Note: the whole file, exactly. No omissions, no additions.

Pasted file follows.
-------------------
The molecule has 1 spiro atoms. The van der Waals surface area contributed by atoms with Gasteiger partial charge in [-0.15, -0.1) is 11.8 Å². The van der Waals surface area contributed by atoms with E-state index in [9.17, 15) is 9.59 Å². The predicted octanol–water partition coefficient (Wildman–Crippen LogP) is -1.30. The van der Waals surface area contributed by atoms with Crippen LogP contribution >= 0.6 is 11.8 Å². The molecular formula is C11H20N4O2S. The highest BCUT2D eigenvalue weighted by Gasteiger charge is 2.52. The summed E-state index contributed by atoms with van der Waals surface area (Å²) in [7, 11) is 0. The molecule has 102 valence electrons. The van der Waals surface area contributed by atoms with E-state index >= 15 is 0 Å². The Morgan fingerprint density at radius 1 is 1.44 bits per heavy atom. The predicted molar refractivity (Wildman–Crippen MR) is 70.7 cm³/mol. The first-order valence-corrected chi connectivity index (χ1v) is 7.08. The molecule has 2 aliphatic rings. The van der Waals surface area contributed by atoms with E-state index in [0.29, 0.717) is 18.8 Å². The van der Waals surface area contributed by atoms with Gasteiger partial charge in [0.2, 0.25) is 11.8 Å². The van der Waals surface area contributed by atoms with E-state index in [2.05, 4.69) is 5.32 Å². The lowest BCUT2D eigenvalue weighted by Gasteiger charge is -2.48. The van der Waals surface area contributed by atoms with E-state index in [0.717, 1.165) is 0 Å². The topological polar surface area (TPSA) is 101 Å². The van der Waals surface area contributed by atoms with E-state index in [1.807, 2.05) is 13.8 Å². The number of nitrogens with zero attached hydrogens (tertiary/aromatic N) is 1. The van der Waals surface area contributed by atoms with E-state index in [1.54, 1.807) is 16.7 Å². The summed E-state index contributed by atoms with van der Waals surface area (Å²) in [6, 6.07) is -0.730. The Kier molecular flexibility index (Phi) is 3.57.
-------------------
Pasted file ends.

The molecule has 1 spiro atoms. The van der Waals surface area contributed by atoms with Gasteiger partial charge in [-0.15, -0.1) is 11.8 Å². The van der Waals surface area contributed by atoms with E-state index in [9.17, 15) is 9.59 Å². The predicted octanol–water partition coefficient (Wildman–Crippen LogP) is -1.30. The van der Waals surface area contributed by atoms with Crippen LogP contribution >= 0.6 is 11.8 Å². The molecular formula is C11H20N4O2S. The highest BCUT2D eigenvalue weighted by Gasteiger charge is 2.52. The summed E-state index contributed by atoms with van der Waals surface area (Å²) in [7, 11) is 0. The molecule has 102 valence electrons. The van der Waals surface area contributed by atoms with E-state index >= 15 is 0 Å². The Morgan fingerprint density at radius 1 is 1.44 bits per heavy atom. The predicted molar refractivity (Wildman–Crippen MR) is 70.7 cm³/mol. The first-order valence-corrected chi connectivity index (χ1v) is 7.08. The molecule has 2 aliphatic rings. The van der Waals surface area contributed by atoms with E-state index in [0.29, 0.717) is 18.8 Å². The van der Waals surface area contributed by atoms with Gasteiger partial charge in [0.2, 0.25) is 11.8 Å². The van der Waals surface area contributed by atoms with E-state index in [2.05, 4.69) is 5.32 Å². The lowest BCUT2D eigenvalue weighted by Gasteiger charge is -2.48. The van der Waals surface area contributed by atoms with E-state index in [0.717, 1.165) is 0 Å². The topological polar surface area (TPSA) is 101 Å². The van der Waals surface area contributed by atoms with E-state index in [1.807, 2.05) is 13.8 Å². The number of nitrogens with zero attached hydrogens (tertiary/aromatic N) is 1. The van der Waals surface area contributed by atoms with E-state index in [1.54, 1.807) is 16.7 Å². The summed E-state index contributed by atoms with van der Waals surface area (Å²) in [6, 6.07) is -0.730. The Kier molecular flexibility index (Phi) is 3.57.